Apparently, one of the most common mistakes runners make is that they breathe solely through their mouths instead of through their mouth and nose, the former of which isn’t as effective at filling your lungs with air. As a certified mouth-breather (while running at least), I put this theory to the test a few days ago. To my surprise, taking in more air through my nose did make a noticeable difference. My lungs filled up with far more air than usual, and I felt like I had way more energy as a result. I think I cut about three minutes off my three mile time just by breathing deeply through my nose instead of mouth-breathing. That’s pretty impressive in my book.

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3. Adjust To Varying Weather Conditions.

Another benefit of using your nose to breath is that it makes it easier to run in cold weather. Why’s that? Well, icy winter air warms quicker when filtered through your nose, which not only feels better but lessens the shock to your lungs. So, if you want to make running just a bit easier this winter season, make sure your nose is free of any obstructions and ready to take in air before going on your run. Your lungs will thank you, especially since exposure to air that’s too cold while running can cause asthma-like symptoms.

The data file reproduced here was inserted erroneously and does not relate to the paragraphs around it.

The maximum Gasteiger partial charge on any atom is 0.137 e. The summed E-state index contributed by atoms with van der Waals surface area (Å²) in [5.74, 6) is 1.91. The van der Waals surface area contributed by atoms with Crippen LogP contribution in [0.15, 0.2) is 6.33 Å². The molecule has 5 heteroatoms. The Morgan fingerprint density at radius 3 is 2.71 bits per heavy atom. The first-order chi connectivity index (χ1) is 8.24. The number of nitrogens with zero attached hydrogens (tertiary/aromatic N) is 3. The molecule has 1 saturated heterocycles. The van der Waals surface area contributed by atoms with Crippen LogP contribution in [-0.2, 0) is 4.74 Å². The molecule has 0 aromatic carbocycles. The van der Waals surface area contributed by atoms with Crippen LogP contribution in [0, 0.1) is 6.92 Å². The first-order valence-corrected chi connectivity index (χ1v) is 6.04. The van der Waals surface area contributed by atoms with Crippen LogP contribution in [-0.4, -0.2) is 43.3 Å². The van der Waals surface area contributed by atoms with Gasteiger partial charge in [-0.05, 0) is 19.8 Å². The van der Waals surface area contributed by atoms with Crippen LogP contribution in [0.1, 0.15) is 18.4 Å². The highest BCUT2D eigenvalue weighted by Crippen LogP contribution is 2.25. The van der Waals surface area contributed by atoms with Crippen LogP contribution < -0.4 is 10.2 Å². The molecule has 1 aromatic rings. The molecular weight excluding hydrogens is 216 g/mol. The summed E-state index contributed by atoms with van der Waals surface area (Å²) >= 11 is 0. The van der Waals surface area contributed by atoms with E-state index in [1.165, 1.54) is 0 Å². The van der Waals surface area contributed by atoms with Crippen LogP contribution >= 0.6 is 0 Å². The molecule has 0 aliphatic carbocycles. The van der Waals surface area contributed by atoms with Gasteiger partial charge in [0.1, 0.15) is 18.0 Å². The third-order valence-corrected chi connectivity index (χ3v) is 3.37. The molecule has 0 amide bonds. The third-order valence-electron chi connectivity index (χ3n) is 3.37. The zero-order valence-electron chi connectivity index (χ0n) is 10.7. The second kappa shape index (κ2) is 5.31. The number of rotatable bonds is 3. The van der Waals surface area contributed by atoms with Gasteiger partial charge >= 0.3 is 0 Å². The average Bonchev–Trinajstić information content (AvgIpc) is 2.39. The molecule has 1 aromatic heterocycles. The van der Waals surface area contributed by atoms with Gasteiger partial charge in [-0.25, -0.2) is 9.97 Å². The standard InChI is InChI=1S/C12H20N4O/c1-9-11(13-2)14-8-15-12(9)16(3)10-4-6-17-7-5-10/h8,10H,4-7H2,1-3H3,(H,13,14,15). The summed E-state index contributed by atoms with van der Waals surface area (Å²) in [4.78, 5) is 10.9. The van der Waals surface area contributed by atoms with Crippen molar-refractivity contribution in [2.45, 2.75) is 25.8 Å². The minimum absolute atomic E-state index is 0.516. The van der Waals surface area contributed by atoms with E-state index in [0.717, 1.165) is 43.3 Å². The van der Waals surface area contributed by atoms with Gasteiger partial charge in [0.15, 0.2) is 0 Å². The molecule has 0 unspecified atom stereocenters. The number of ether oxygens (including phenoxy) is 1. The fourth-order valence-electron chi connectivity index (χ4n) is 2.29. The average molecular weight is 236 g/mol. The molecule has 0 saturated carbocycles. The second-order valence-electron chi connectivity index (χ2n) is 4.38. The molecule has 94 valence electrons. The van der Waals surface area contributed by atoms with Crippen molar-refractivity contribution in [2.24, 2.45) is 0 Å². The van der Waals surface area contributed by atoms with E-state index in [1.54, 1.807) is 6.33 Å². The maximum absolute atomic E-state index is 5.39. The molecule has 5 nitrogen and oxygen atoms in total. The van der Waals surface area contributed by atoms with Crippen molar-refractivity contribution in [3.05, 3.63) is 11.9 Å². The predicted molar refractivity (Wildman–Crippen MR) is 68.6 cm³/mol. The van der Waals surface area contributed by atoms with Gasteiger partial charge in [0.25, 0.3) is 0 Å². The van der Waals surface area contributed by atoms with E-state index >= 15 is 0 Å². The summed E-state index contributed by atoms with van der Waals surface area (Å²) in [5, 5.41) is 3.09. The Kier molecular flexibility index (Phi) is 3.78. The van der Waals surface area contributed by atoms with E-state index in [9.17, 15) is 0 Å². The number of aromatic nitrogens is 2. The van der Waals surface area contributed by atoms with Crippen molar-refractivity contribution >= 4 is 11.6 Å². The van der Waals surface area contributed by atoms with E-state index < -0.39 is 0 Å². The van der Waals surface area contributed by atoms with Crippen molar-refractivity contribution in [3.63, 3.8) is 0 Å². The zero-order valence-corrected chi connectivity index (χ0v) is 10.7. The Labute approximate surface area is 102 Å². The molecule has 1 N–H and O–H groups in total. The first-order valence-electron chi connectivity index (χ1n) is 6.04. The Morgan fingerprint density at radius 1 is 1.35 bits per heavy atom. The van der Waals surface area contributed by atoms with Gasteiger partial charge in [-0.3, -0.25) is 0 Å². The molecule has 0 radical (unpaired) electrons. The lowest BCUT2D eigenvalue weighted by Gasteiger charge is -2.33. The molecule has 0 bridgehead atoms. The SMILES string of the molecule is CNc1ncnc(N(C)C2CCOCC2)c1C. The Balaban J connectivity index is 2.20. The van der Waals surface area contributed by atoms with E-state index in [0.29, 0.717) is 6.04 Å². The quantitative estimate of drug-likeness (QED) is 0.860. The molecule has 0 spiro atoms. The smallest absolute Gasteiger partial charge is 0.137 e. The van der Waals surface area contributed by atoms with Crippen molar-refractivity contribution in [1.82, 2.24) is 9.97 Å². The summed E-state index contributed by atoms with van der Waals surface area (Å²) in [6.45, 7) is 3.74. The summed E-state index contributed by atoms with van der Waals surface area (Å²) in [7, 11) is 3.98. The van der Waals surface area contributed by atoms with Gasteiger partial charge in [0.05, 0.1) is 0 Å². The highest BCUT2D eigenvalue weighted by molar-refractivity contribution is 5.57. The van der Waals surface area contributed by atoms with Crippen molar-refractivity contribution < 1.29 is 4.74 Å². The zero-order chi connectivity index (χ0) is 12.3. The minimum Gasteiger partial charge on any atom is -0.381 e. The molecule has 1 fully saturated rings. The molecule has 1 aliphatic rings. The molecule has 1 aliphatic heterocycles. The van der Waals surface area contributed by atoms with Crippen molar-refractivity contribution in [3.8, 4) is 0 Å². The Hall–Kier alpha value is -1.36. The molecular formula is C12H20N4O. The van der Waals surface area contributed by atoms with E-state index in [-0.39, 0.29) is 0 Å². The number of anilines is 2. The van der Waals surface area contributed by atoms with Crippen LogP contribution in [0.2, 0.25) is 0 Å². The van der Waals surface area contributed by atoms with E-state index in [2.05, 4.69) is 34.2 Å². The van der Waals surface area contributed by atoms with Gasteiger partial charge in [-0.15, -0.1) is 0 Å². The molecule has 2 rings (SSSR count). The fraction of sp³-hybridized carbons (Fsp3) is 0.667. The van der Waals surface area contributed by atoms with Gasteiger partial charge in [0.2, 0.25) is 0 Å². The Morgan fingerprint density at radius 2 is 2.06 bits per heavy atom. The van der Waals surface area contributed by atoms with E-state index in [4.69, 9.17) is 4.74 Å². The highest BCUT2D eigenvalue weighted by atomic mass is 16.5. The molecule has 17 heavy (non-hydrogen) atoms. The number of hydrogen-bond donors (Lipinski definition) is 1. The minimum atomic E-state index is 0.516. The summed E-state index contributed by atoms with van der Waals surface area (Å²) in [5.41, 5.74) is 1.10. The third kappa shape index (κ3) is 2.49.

4. Concentrate On Your Rhythm.

I don’t want to over-complicate running too much for you, but if you want to maximize your performance, it’s best to time your breathing with the pace you’re going at. When combined with step number one, you’ll become a far more effective runner. Indeed, Doctor David Ross of UCLA’s Medical Center states that focusing on taking measured, rhythmic breaths while running can help strengthen your diaphragm, thereby delivering more oxygen to your muscles over time.

5. Use Music As A Guide.

I find that listening to music helps to keep everything aligned properly while running. Pick a few songs that play at around the same speed, and try and match your stride and breath to the beat. If it’s going too quickly for you, find a slower song, or vice versa if you want a challenge. Sure, you can try timing your breath and pace without a song, but this method makes it much easier and allows you to focus on other things while getting your run in.